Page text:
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He's a great recruiter and that actually hinders him as a coach. It hurts him because he gets some of the top talent but he only gets about 7 months to even work with them. Because he gets so many great/top recruits he loses out on the next tier of guys because they want playing time and he can't give it to them. So his teams end up being filled out with mostly average or extremely raw players after those top 1 and dones. How is he supposed to coach kids up? Plus, these top recruits are used to doing things their own ways and aren't as receptive to coaching in lots of cases. The one time Calipari had recruits (not top though) and years together with them was at Umass. Being from Western MA that time was magical for me and my friends. But they didn't win and he got severely outcoached in both those elimination games. After all is said and done, he has gotten arguably the best players for most of his career and has what? One championship? imo if he was half the coach he is a recruiter he'd have more titles despite whatever defense he can receive because of the one and done dynamic he helped create.
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Duke4life831 wrote:If Cal was getting just solid recruiting classes, he wouldn't be talked about as an elite coach which is why I think a NBA team paying big bucks for him would be a huge mistake.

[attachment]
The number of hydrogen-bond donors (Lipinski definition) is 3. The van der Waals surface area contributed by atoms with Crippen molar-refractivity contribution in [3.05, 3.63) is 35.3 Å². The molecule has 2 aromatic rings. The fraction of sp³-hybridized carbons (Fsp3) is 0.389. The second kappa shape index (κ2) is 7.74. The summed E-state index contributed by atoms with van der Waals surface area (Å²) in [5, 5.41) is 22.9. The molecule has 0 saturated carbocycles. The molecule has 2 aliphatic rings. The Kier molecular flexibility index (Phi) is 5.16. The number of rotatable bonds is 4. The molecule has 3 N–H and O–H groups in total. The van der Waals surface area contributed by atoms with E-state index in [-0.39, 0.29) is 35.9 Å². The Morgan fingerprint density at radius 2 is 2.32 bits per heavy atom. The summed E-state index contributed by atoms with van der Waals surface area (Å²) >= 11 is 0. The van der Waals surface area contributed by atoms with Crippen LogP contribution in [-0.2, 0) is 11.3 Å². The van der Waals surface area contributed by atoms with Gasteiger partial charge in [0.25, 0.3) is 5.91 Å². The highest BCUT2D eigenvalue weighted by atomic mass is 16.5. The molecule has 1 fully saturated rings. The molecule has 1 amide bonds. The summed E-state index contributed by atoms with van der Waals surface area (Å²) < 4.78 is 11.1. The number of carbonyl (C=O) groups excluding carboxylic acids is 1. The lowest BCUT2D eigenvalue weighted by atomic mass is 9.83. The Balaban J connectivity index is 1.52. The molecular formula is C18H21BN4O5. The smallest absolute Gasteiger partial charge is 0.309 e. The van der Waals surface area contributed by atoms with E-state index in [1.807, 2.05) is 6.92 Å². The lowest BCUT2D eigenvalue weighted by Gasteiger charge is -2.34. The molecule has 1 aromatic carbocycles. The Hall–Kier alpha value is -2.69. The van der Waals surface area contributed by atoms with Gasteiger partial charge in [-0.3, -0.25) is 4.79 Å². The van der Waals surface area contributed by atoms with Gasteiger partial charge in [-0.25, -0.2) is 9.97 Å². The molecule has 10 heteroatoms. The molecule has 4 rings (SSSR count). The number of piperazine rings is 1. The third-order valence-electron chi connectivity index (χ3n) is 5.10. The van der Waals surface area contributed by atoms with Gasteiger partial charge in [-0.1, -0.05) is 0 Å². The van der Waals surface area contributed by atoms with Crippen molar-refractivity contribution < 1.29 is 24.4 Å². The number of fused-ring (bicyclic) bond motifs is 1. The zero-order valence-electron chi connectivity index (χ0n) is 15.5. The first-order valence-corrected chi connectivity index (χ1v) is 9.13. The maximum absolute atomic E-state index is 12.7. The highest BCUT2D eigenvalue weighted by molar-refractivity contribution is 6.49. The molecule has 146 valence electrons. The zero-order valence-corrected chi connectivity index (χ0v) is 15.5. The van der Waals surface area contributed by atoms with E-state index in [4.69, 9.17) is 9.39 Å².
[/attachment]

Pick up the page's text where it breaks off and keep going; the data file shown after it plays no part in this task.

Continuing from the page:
I completely agree. He might catch an owner's eye or something, but there's not a market for his "talents" in the NBA. Donovan and Hoiberg were considered good coaches in college, and they're getting exposed for their lack of X's and O's. Neither are good coaches, but both are better than Calipari.
They've all embraced analytics fairly recently but none are true analytics coaches. Of the 3 FH has the best chance to be "that" kind of coach.
Of the 3 coaches listed Hoiberg is probably the brightest. Even still he's barely above average. I doubt very much Cal could do simple algebra, and Donovan isn't much brighter if he is at all. IIRC Hoiberg did his own analytics, while the other two had to hire assistants that could actually do HS level math. I've also heard Cal doesn't listen to his.
The used car salesman trait that both BD and JC share does them well in college where recruiting is the key to success. In the NBA, it helps them very little. Look at all the really good NBA coaches. They're intelligent, not sly, and slimy.
Fwiw - Brad Stevens is the king of analytics.. the NBA and a majority of college is now based on analytics. Many good coaches use them - most of the best.
Fwiw - Ha, I found a quip about Tom Crean ... while seeing if two dumbies like JC and BD use advanced metrics. I also heard him say this in a short interview. He's an idiot. As far as I know, there is no possible way to find weakness in opposing +/-. It's a stupid stat designed to see output of lineups, but it's also dependent on who the opponents opposing lineups have been and other things.. too many things..
What a useless stat, what a useless coach. Talking to hear himself speak and sounding like he doesn't understand a damn thing.
Indiana's Tom Crean is another coach who didn't quite crack the list you see below of analytics-friendly coaches, but he utilizes advanced metrics more and more each season. He said he relies on the plus-minus of opposing lineups to attack certain weaknesses.